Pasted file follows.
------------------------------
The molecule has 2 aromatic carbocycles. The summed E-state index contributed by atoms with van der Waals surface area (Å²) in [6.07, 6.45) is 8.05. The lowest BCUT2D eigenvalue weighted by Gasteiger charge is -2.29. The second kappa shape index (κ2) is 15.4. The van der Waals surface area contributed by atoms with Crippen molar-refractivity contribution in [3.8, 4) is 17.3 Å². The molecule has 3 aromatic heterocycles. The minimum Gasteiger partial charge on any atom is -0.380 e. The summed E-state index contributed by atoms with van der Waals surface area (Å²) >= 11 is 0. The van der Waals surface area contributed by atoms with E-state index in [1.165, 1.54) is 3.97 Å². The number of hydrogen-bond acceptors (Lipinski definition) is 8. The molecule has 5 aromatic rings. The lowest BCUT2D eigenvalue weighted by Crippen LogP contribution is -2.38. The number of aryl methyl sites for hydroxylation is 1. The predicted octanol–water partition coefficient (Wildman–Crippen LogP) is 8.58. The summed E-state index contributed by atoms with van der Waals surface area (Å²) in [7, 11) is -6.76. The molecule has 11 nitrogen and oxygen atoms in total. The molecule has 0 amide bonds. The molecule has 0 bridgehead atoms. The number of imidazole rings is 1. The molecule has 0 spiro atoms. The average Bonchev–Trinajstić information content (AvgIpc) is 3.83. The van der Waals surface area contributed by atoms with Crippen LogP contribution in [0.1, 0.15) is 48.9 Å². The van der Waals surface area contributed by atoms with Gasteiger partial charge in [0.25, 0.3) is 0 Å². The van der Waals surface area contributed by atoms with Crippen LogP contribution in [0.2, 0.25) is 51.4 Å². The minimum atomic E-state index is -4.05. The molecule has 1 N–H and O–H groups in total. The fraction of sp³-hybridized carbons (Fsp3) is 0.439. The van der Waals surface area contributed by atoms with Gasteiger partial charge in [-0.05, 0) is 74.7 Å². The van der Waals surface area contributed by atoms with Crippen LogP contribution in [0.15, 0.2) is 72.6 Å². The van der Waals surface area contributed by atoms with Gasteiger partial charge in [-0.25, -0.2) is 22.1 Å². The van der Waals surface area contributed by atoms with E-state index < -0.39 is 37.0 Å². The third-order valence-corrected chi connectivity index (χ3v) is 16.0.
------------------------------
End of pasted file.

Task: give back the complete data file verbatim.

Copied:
The molecule has 2 aromatic carbocycles. The summed E-state index contributed by atoms with van der Waals surface area (Å²) in [6.07, 6.45) is 8.05. The lowest BCUT2D eigenvalue weighted by Gasteiger charge is -2.29. The second kappa shape index (κ2) is 15.4. The van der Waals surface area contributed by atoms with Crippen molar-refractivity contribution in [3.8, 4) is 17.3 Å². The molecule has 3 aromatic heterocycles. The minimum Gasteiger partial charge on any atom is -0.380 e. The summed E-state index contributed by atoms with van der Waals surface area (Å²) >= 11 is 0. The van der Waals surface area contributed by atoms with E-state index in [1.165, 1.54) is 3.97 Å². The number of hydrogen-bond acceptors (Lipinski definition) is 8. The molecule has 5 aromatic rings. The lowest BCUT2D eigenvalue weighted by Crippen LogP contribution is -2.38. The number of aryl methyl sites for hydroxylation is 1. The predicted octanol–water partition coefficient (Wildman–Crippen LogP) is 8.58. The summed E-state index contributed by atoms with van der Waals surface area (Å²) in [7, 11) is -6.76. The molecule has 11 nitrogen and oxygen atoms in total. The molecule has 0 amide bonds. The molecule has 0 bridgehead atoms. The number of imidazole rings is 1. The molecule has 0 spiro atoms. The average Bonchev–Trinajstić information content (AvgIpc) is 3.83. The van der Waals surface area contributed by atoms with Crippen LogP contribution in [0.1, 0.15) is 48.9 Å². The van der Waals surface area contributed by atoms with Gasteiger partial charge in [0.25, 0.3) is 0 Å². The van der Waals surface area contributed by atoms with Crippen LogP contribution in [0.2, 0.25) is 51.4 Å². The minimum atomic E-state index is -4.05. The molecule has 1 N–H and O–H groups in total. The fraction of sp³-hybridized carbons (Fsp3) is 0.439. The van der Waals surface area contributed by atoms with Gasteiger partial charge in [-0.05, 0) is 74.7 Å². The van der Waals surface area contributed by atoms with Crippen LogP contribution in [0.15, 0.2) is 72.6 Å². The van der Waals surface area contributed by atoms with Gasteiger partial charge in [-0.25, -0.2) is 22.1 Å². The van der Waals surface area contributed by atoms with E-state index < -0.39 is 37.0 Å². The third-order valence-corrected chi connectivity index (χ3v) is 16.0.